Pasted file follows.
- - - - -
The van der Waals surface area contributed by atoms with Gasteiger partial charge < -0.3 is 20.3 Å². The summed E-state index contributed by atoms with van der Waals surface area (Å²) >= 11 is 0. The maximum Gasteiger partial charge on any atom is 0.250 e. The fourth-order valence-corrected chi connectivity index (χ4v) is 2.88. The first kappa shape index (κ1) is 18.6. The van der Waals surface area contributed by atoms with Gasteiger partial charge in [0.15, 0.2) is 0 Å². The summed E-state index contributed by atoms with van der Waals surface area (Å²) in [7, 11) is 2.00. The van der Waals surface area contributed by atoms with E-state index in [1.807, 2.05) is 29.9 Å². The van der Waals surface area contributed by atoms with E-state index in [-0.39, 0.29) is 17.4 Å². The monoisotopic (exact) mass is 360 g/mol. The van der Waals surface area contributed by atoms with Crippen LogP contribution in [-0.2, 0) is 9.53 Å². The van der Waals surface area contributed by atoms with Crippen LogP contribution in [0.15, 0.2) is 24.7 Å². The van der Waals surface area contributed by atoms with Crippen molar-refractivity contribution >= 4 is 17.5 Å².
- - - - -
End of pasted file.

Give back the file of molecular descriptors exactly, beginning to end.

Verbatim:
The van der Waals surface area contributed by atoms with Gasteiger partial charge < -0.3 is 20.3 Å². The summed E-state index contributed by atoms with van der Waals surface area (Å²) >= 11 is 0. The maximum Gasteiger partial charge on any atom is 0.250 e. The fourth-order valence-corrected chi connectivity index (χ4v) is 2.88. The first kappa shape index (κ1) is 18.6. The van der Waals surface area contributed by atoms with Gasteiger partial charge in [0.15, 0.2) is 0 Å². The summed E-state index contributed by atoms with van der Waals surface area (Å²) in [7, 11) is 2.00. The van der Waals surface area contributed by atoms with E-state index in [1.807, 2.05) is 29.9 Å². The van der Waals surface area contributed by atoms with E-state index in [-0.39, 0.29) is 17.4 Å². The monoisotopic (exact) mass is 360 g/mol. The van der Waals surface area contributed by atoms with Crippen LogP contribution in [-0.2, 0) is 9.53 Å². The van der Waals surface area contributed by atoms with Crippen LogP contribution in [0.15, 0.2) is 24.7 Å². The van der Waals surface area contributed by atoms with Crippen molar-refractivity contribution >= 4 is 17.5 Å².